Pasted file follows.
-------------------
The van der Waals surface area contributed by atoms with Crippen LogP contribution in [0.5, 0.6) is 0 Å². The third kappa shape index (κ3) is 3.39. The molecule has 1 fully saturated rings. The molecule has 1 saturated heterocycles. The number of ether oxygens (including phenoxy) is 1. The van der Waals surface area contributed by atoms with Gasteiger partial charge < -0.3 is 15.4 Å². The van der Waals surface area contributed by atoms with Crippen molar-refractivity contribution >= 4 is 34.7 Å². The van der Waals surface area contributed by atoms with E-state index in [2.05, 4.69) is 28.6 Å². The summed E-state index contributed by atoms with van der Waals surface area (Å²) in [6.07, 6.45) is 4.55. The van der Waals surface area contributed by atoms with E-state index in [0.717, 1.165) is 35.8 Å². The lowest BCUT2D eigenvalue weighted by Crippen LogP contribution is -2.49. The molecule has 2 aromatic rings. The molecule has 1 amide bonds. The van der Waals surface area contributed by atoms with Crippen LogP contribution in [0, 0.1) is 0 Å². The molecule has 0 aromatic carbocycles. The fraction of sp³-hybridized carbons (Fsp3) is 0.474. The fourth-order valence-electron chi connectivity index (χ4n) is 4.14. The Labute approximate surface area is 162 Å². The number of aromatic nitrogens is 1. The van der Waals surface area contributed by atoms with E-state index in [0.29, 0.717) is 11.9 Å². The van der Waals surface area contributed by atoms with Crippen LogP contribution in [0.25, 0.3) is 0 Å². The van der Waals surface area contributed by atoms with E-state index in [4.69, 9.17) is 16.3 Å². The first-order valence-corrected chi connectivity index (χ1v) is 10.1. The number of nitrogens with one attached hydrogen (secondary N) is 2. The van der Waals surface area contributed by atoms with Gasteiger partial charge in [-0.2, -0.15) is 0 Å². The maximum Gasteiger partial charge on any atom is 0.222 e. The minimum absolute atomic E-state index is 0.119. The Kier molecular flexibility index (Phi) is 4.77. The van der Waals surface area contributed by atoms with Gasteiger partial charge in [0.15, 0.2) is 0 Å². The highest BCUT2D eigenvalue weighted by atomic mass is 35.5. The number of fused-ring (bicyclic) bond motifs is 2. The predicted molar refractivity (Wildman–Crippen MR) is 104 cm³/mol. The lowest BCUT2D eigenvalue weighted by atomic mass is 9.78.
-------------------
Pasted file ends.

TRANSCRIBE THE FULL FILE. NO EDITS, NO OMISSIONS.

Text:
The van der Waals surface area contributed by atoms with Crippen LogP contribution in [0.5, 0.6) is 0 Å². The third kappa shape index (κ3) is 3.39. The molecule has 1 fully saturated rings. The molecule has 1 saturated heterocycles. The number of ether oxygens (including phenoxy) is 1. The van der Waals surface area contributed by atoms with Gasteiger partial charge < -0.3 is 15.4 Å². The van der Waals surface area contributed by atoms with Crippen molar-refractivity contribution >= 4 is 34.7 Å². The van der Waals surface area contributed by atoms with E-state index in [2.05, 4.69) is 28.6 Å². The summed E-state index contributed by atoms with van der Waals surface area (Å²) in [6.07, 6.45) is 4.55. The van der Waals surface area contributed by atoms with E-state index in [0.717, 1.165) is 35.8 Å². The lowest BCUT2D eigenvalue weighted by Crippen LogP contribution is -2.49. The molecule has 2 aromatic rings. The molecule has 1 amide bonds. The van der Waals surface area contributed by atoms with Crippen LogP contribution in [0, 0.1) is 0 Å². The molecule has 0 aromatic carbocycles. The fraction of sp³-hybridized carbons (Fsp3) is 0.474. The fourth-order valence-electron chi connectivity index (χ4n) is 4.14. The Labute approximate surface area is 162 Å². The number of aromatic nitrogens is 1. The van der Waals surface area contributed by atoms with E-state index in [0.29, 0.717) is 11.9 Å². The van der Waals surface area contributed by atoms with Crippen LogP contribution in [0.25, 0.3) is 0 Å². The van der Waals surface area contributed by atoms with E-state index in [4.69, 9.17) is 16.3 Å². The first-order valence-corrected chi connectivity index (χ1v) is 10.1. The number of nitrogens with one attached hydrogen (secondary N) is 2. The van der Waals surface area contributed by atoms with Gasteiger partial charge in [-0.2, -0.15) is 0 Å². The maximum Gasteiger partial charge on any atom is 0.222 e. The minimum absolute atomic E-state index is 0.119. The Kier molecular flexibility index (Phi) is 4.77. The van der Waals surface area contributed by atoms with Gasteiger partial charge in [0.15, 0.2) is 0 Å². The highest BCUT2D eigenvalue weighted by atomic mass is 35.5. The number of fused-ring (bicyclic) bond motifs is 2. The predicted molar refractivity (Wildman–Crippen MR) is 104 cm³/mol. The lowest BCUT2D eigenvalue weighted by atomic mass is 9.78.